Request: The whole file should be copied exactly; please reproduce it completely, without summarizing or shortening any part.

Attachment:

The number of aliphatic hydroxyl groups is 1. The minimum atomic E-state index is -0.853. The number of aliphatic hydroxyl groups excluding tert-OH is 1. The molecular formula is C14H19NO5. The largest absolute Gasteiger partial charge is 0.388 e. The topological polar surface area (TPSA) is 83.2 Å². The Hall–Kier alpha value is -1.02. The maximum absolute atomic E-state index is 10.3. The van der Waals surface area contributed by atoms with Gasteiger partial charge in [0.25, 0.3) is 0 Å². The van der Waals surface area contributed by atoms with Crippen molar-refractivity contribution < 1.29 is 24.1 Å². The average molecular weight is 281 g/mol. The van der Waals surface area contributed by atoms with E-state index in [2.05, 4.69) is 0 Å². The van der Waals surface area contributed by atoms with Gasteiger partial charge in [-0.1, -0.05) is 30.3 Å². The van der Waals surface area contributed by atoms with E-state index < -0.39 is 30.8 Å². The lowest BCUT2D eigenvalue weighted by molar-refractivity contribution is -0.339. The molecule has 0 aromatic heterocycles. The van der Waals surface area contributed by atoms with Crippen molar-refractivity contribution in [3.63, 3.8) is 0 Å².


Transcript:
The number of aliphatic hydroxyl groups is 1. The minimum atomic E-state index is -0.853. The number of aliphatic hydroxyl groups excluding tert-OH is 1. The molecular formula is C14H19NO5. The largest absolute Gasteiger partial charge is 0.388 e. The topological polar surface area (TPSA) is 83.2 Å². The Hall–Kier alpha value is -1.02. The maximum absolute atomic E-state index is 10.3. The van der Waals surface area contributed by atoms with Gasteiger partial charge in [0.25, 0.3) is 0 Å². The van der Waals surface area contributed by atoms with Crippen molar-refractivity contribution < 1.29 is 24.1 Å². The average molecular weight is 281 g/mol. The van der Waals surface area contributed by atoms with E-state index in [2.05, 4.69) is 0 Å². The van der Waals surface area contributed by atoms with Gasteiger partial charge in [-0.1, -0.05) is 30.3 Å². The van der Waals surface area contributed by atoms with E-state index < -0.39 is 30.8 Å². The lowest BCUT2D eigenvalue weighted by molar-refractivity contribution is -0.339. The molecule has 0 aromatic heterocycles. The van der Waals surface area contributed by atoms with Crippen molar-refractivity contribution in [3.63, 3.8) is 0 Å².